Your work truck is your business, and keeping it in top shape should be high on your list of priorities. Whether it’s a single vehicle or entire fleet, wear and tear on your vehicles’ components can end up causing heavy damage and make driving unsafe – even for others on the road.
One of these systems that plays a major role in your commercial vehicle’s functionality is its suspension. Bad shocks, worn struts, shot steel springs, and a number of other components can affect your ability to control your work truck, as well as how it stops and turns.
Whether it’s a traditional or air suspension system, maintaining your vehicle and taking a proactive approach can help prevent expensive problems – or a serious crash – down the road. Your upfitting and commercial vehicle maintenance team here at Camco Wheel & Axle have the expertise, skill, and parts to get your heavy-duty truck working like new.
If you’re unfamiliar with the signs of a bad or failing suspension, please consider the following information and give us a call at 956-781-4800 today to get your commercial vehicle the maintenance it deserves.
What to Keep an Eye Out For
Whether your work truck uses a traditional or “air ride” suspension system, there are a number of signs that you should NOT ignore. Allowing them to continue on for too long can end up putting a big dent in your wallet.
For traditional suspension systems keep an eye out for:
- The front or back of your vehicle sags. A major tell-tale sign of a failing suspension system is a sagging back end or front end.
- Grinding sounds while turning. While a grinding sound can be the result of a number of things, a broken suspension system could be the culprit.
- Tire “cupping”. This occurs when a failing suspension causes your vehicle’s tires to come down harder on the road while traveling. It essentially causes the tires to scuff leading to inconsistent wear on the tread. Take a look at your tires, and if you notice strange markings then it just might be a sign that you need new suspension.
- The road feels tougher. The vehicle’s suspension system is designed to keep your vehicle stable and rides smoother. If you feel more bumps and a generally rougher ride, it’s probably time to change out your suspension.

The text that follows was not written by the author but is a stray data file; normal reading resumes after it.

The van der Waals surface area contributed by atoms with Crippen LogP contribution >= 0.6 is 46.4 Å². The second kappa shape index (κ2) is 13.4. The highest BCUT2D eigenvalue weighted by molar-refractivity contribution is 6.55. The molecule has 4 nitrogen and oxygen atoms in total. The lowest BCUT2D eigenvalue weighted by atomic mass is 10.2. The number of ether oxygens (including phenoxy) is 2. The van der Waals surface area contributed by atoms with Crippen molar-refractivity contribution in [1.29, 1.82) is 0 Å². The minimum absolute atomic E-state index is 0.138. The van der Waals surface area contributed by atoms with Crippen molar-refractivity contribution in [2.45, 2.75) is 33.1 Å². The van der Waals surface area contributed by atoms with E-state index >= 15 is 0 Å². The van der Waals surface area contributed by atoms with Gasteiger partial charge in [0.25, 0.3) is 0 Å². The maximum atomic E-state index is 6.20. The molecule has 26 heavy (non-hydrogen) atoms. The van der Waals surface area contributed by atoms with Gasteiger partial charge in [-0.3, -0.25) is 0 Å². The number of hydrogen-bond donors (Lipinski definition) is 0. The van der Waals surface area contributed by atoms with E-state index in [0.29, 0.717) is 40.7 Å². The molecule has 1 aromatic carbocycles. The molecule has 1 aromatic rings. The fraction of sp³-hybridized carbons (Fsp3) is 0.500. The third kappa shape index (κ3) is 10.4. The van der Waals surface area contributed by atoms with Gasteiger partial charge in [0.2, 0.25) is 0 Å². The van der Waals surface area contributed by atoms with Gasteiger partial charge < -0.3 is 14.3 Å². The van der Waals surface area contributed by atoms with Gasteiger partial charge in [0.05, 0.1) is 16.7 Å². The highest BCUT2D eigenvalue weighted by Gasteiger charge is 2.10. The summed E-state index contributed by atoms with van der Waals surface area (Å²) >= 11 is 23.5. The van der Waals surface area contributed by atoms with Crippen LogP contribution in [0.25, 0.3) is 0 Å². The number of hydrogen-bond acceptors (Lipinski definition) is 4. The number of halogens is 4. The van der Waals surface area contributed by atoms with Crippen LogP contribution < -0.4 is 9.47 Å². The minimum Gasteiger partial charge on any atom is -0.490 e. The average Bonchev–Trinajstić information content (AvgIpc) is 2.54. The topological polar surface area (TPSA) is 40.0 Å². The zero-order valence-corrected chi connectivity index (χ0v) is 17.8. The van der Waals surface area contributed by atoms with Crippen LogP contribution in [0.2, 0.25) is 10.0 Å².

- Dipping motion when you stop. Pay attention as you make stops. If you notice your vehicle moving downward when you apply the brakes, then this could be an indication that your shocks are going bad.
- Fluid on the shocks or struts. Is there fluid on these components under the truck’s body? Fluid could be leaking because of an aging suspension system.
- Hitting a mileage replacement recommendation. Wear and tear happens on any vehicle component, and you might have just hit a mileage replacement recommendation. Have the right maintenance team take a look at your suspension for you.
If your truck utilizes air suspensions, there are some additional items that you should look out for:
- Truck or trailer riding high or too low. When air pressure is off in an air suspension system, then you might find your truck or trailer riding too high or low.
- Keep an eye out for leaks. Because these types of systems use air bags and air springs, you need to look out for leaks in the system caused by abrasions from grime, debris, or rust.
- Air valves look damaged. Air valves can clog or sustain damage during a trip. Make sure to inspect them if you feel like you are having issues with your suspension.
It’s vital that you have a maintenance and inspection plan in place for your vehicle(s). Frequent checkups can keep your vehicle or fleet in safe, working conditions.
Replacement and Care Tips
Should your commercial vehicle require a new suspension system, then there are a few recommendations that you will want to take into consideration:
- Shocks need to be replaced in pairs.
- If you are going to replace one component, it generally makes sense to replace all related components. One worn part usually means a generally worn system.
- Check your suspension after an installation to make sure everything has been finely tuned and not one component is handling excessive force.
As your field team moves from project to project, it’s important that they follow a few maintenance tips to keep your system in great shape for as long as possible. Have them:
- Never overload a truck beyond its capacity. This can cause damage to the suspension system, tires, and other components of the truck. Plus, it can lead to a dangerous situation for other drivers on the road.
- If your team is traveling on very bumpy roads, off-road, or moving off a curb, make sure they are moving slowly. Driving too quickly during any of these situations can lead to a broken spring.